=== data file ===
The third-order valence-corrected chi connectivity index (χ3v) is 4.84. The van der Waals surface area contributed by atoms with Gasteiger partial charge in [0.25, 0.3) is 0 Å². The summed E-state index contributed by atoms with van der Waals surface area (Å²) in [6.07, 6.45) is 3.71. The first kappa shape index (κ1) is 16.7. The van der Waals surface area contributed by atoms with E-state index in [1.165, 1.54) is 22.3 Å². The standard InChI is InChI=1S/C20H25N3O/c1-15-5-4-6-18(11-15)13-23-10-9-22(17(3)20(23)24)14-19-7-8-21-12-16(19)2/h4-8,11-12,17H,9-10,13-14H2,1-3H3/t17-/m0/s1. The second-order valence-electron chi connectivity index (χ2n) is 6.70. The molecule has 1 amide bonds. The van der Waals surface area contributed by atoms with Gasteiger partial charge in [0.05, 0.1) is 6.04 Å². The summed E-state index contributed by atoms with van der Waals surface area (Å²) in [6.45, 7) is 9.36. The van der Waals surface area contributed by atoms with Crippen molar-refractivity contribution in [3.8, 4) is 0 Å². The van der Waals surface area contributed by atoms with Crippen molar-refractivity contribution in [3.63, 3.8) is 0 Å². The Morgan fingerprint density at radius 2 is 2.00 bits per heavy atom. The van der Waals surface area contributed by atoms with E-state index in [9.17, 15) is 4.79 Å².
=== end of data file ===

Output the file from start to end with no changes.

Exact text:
The third-order valence-corrected chi connectivity index (χ3v) is 4.84. The van der Waals surface area contributed by atoms with Gasteiger partial charge in [0.25, 0.3) is 0 Å². The summed E-state index contributed by atoms with van der Waals surface area (Å²) in [6.07, 6.45) is 3.71. The first kappa shape index (κ1) is 16.7. The van der Waals surface area contributed by atoms with E-state index in [1.165, 1.54) is 22.3 Å². The standard InChI is InChI=1S/C20H25N3O/c1-15-5-4-6-18(11-15)13-23-10-9-22(17(3)20(23)24)14-19-7-8-21-12-16(19)2/h4-8,11-12,17H,9-10,13-14H2,1-3H3/t17-/m0/s1. The second-order valence-electron chi connectivity index (χ2n) is 6.70. The molecule has 1 amide bonds. The van der Waals surface area contributed by atoms with Gasteiger partial charge in [0.05, 0.1) is 6.04 Å². The summed E-state index contributed by atoms with van der Waals surface area (Å²) in [6.45, 7) is 9.36. The van der Waals surface area contributed by atoms with Crippen molar-refractivity contribution in [3.8, 4) is 0 Å². The van der Waals surface area contributed by atoms with Crippen molar-refractivity contribution in [3.63, 3.8) is 0 Å². The Morgan fingerprint density at radius 2 is 2.00 bits per heavy atom. The van der Waals surface area contributed by atoms with E-state index in [9.17, 15) is 4.79 Å².